Wednesday, April 03, 2013
Superior Mayan engineering
I met a Mayan engineer on the plane last December. He was headed to Detroit to learn something about some mechanical engineering thing that I didn't understand. He handed me his business card, very politely, and made fun of me and all other Americans for predicting an apocalypse later that week. He told me that the Mexican economy was doing great, especially in the south of the country, and that I should come to visit him in Mexico City.
Now, if I were Tom Friedman, that conversation would be enough to make me believe in the power of the Mexican economic miracle. But I'm not Tom Friedman, so instead I decided to check the numbers. Here is Mexico's GDP per capita (PPP):
As you can see, the income of the average Mexican, after stagnating in the early 2000s, took off in 2003 and has grown by over 64% since that time (more, since that data is from 2011). That is a 6.4% annual rate of growth! (Update: Oops, I noticed that this wasn't inflation-adjusted. The actual numbers are more modest; here's the inflation-adjusted series from 1995 through 2010, and here's Mexico's real growth rate since 1999. The actual growth is more modest than the non-inflation-adjusted number, but still solid.)
OK, so the "average" Mexican is quite a bit richer than two decades ago. But is that the median, or the mean? Aren't all those gains being pocketed by the rich? Well, as it turns out, no. In 1998, Mexico's Gini coefficient was 53.1; in 2008, it was 51.7. Now that's a small change, but the fact that it's negative means that Mexico's poor and middle class have shared equally in that rapid growth. Of course, the number is still too high, and that tiny change is not a trend. But Mexico's rising tide is lifting all boats.
It's not hard to see what's driving the growth: Mexico's exports have exploded since NAFTA and more than doubled since 2003. Most of those exports go to the U.S., but Mexico is diversifying its markets to places like India. Nor are those exports things like fruit and oil and minerals; Mexico is a booming manufacturer of cars, electronics, aircraft, and appliances. In fact, Mexico exports more manufactured products than the rest of Latin America combined. Mexico - not China - is now the world's leading exporter of flat-screen TVs and fridge-freezers. Those are high-tech products, and those factory jobs are good jobs. Mexican engineering is powering the world...or this corner of it, anyway.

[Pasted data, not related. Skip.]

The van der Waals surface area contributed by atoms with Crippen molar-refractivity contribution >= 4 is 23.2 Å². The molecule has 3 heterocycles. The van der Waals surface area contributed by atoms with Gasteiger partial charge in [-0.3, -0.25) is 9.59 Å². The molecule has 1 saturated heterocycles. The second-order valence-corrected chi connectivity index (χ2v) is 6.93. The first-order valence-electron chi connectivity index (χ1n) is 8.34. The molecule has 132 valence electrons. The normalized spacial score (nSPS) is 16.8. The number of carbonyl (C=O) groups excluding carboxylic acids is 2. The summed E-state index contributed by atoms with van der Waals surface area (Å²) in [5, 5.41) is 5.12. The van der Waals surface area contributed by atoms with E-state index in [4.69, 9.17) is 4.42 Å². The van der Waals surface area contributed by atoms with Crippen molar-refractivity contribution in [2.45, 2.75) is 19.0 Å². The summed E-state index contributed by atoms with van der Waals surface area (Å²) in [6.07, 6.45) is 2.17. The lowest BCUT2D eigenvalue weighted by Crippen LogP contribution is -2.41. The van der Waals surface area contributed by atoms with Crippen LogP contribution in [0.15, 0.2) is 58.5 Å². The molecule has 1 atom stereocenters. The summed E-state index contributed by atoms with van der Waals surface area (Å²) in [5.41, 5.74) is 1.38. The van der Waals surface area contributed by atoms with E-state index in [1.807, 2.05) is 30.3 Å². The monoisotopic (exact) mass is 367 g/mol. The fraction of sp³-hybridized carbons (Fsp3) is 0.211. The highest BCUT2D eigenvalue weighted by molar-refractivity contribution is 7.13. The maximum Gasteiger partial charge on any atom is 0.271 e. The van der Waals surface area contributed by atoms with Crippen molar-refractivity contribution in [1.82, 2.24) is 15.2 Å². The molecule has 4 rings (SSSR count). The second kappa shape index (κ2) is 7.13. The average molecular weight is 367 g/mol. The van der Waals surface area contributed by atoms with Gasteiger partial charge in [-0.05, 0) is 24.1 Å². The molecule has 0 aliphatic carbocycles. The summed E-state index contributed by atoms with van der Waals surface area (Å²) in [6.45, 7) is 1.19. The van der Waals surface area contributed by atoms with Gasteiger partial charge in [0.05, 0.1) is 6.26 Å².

So what's the point of this post? "Yay Mexico"? Well sure, but actually it's a lot deeper than that. It's about two competing narratives of how countries become rich and happy.
For a long time, Mexico and other Latin American countries - and countries elsewhere in the Global South, like India - couldn't pull off the trick of getting rich. They tried import-substituting industrial policy...didn't work. They tried free trade and deregulation...didn't work. Some experimented with forms of quasi-socialism...didn't work. The lands of Europe and America and Japan, the former imperial powers, were rich and powerful and industrialized; the lands of the South were agrarian, resource-based, poor, and hideously unequal, and nothing seemed likely to change that.
I'm not sure, but I have to imagine that this repeated failure made a certain narrative of national development very seductive in Latin America. That narrative goes like this: Rich countries get rich by stealing their wealth. Imperial powers got rich because they seized the wealth of the lands they colonized. And they stay rich by continuing to exploit the resource wealth of the poor countries in the global South. Even within rich countries, the rich people get and maintain their wealth by forcibly extracting labor and land from the poor people. In other words, there is a lump of wealth in the world, and it goes to the people who have the power.